A técnica "KISS"

Publicado a 19/11/2017, 05:53 por Luis Pitta -org-   [ atualizado a 09/05/2018, 07:24 ]
A técnica "KISS" resume-se a entender a sua sigla que quer dizer:

Keep It Simple, Sir


Outra variações utilizadas:

Keep It Stupid Simple
Keep It Sweet & Simple
Keep it Short & Simple
Keep it Simple, Silly


Não confundir com a banda Rock que surgiu no inicio dos anos 70: KISS!


Mais informação em:


Variants[edit]

The principle most likely finds its origins in similar minimalist concepts, such as Occam's razorLeonardo da Vinci's "Simplicity is the ultimate sophistication", Mies Van Der Rohe's "Less is more", Bjarne Stroustrup's "Make Simple Tasks Simple!", or Antoine de Saint Exupéry's "It seems that perfection is reached not when there is nothing left to add, but when there is nothing left to take away". Colin Chapman, the founder of Lotus Cars, urged his designers to "Simplify, then add lightness". Heath Robinson machines and Rube Goldberg's machines, intentionally overly-complex solutions to simple tasks or problems, are humorous examples of "non-KISS" solutions. Also Shakespeare's "Brevity is the soul of wit".

An alternative view — "Make everything as simple as possible, but not simpler" — is attributed to Albert Einstein, although this may be an editor's paraphrase of a lecture he gave.[8]

A variant used in marketing is "keep it simple and straightforward".[5]

In film animation[edit]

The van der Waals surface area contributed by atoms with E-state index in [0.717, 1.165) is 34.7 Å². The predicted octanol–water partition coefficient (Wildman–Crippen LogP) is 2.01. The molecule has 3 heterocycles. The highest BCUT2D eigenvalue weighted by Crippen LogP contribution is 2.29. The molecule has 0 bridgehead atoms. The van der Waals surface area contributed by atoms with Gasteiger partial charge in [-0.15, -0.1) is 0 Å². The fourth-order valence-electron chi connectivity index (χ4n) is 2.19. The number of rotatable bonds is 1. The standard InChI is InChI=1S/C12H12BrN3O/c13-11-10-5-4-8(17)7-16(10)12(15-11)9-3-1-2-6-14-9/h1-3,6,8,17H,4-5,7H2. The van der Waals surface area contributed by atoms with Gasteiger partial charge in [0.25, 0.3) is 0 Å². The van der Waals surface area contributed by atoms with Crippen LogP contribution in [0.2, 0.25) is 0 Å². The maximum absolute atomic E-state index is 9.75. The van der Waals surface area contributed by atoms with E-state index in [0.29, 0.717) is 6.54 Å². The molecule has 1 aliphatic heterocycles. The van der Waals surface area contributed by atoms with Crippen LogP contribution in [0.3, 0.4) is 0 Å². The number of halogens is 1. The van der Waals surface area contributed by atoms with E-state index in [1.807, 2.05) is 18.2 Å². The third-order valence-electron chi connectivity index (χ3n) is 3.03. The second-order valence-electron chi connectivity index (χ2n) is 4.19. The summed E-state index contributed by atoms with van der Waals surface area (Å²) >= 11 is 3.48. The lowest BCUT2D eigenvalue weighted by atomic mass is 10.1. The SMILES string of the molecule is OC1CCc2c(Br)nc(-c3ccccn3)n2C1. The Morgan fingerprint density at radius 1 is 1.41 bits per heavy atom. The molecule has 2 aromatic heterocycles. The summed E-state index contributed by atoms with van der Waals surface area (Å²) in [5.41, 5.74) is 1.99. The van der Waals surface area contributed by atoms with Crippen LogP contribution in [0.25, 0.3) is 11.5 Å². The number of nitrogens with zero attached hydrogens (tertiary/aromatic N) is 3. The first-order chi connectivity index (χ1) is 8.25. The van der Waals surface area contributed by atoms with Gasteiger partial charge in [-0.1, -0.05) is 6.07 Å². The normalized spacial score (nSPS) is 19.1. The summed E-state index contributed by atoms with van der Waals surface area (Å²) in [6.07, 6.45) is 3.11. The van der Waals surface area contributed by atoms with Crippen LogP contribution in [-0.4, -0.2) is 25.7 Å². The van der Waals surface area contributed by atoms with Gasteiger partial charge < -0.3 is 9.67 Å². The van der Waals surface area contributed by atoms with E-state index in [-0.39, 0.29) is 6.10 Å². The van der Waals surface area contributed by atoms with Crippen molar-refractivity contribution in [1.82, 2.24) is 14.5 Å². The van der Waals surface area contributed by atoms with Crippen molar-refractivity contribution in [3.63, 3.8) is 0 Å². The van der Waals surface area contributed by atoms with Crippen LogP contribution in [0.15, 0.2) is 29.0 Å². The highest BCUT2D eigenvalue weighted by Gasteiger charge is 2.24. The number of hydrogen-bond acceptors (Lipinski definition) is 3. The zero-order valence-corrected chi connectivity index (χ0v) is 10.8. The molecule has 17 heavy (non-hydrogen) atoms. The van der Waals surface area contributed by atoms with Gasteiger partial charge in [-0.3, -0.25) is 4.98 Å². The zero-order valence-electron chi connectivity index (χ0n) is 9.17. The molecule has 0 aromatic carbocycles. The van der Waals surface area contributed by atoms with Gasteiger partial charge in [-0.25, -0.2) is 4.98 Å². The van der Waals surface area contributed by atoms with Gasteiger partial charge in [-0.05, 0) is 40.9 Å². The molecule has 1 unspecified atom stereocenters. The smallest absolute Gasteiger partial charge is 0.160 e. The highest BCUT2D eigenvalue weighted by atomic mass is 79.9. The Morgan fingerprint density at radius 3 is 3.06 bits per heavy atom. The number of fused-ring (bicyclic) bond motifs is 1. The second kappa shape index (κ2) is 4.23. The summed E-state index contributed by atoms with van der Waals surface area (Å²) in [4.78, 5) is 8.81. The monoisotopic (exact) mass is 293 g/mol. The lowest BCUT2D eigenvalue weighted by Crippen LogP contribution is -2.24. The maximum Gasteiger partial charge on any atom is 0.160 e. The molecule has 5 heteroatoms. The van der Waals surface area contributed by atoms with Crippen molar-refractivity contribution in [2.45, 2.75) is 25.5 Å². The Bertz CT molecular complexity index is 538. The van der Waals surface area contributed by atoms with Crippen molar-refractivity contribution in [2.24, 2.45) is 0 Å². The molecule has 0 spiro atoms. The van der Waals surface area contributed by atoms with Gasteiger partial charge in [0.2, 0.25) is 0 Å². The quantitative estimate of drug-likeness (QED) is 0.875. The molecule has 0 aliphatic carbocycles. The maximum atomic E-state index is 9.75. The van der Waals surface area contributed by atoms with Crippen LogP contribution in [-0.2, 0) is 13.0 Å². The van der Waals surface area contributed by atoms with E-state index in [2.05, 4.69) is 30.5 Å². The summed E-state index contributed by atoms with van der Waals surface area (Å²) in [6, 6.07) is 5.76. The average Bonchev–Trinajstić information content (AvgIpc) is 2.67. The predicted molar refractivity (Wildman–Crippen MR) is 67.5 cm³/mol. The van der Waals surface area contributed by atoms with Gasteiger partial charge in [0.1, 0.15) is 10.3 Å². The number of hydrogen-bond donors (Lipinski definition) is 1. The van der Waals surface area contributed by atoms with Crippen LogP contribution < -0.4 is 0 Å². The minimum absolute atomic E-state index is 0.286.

Master animator Richard Williams explains the KISS principle in his book The Animator's Survival Kit, and Disney's Nine Old Men write about it in Disney Animation: The Illusion of Life, a considerable work of the genre. The problem faced is that inexperienced animators may "over-animate" in their works, that is, a character may move too much and do too much. Williams urges animators to "KISS".




E ainda... KISS aplicada à programação

What does KISS stand for?

The KISS is an abbreviation of Keep It Stupid Simple or Keep It Simple, Stupid

What does that mean?

This principle has been a key, and a huge success in my years of software engineering. A common problem among software engineers and developers today is that they tend to over complicate problems.

Typically when a developer is faced with a problem, they break it down into smaller pieces that they think they understand and then try to implement the solution in code. I would say 8 or 9 out of 10 developers make the mistake that they don't break down the problem into small enough or understandable enough pieces. This results in very complex implementations of even the most simple problems, another side effect is spagetthi code, something we tought only BASIC would do with its goto statements, but in Java this results in classes with 500-1000 lines of code, methods that each have several hundreds of lines.
This code clutter is a result of the developer realizing exception cases to his original solution while he is typing in code. These exception cases would have solved if the developer had broken down the problem further.

How will I benefit from KISS

  • You will be able to solve more problems, faster.
  • You will be able to produce code to solve complex problems in fewer lines of code
  • You will be able to produce higher quality code
  • You will be able to build larger systems, easier to maintain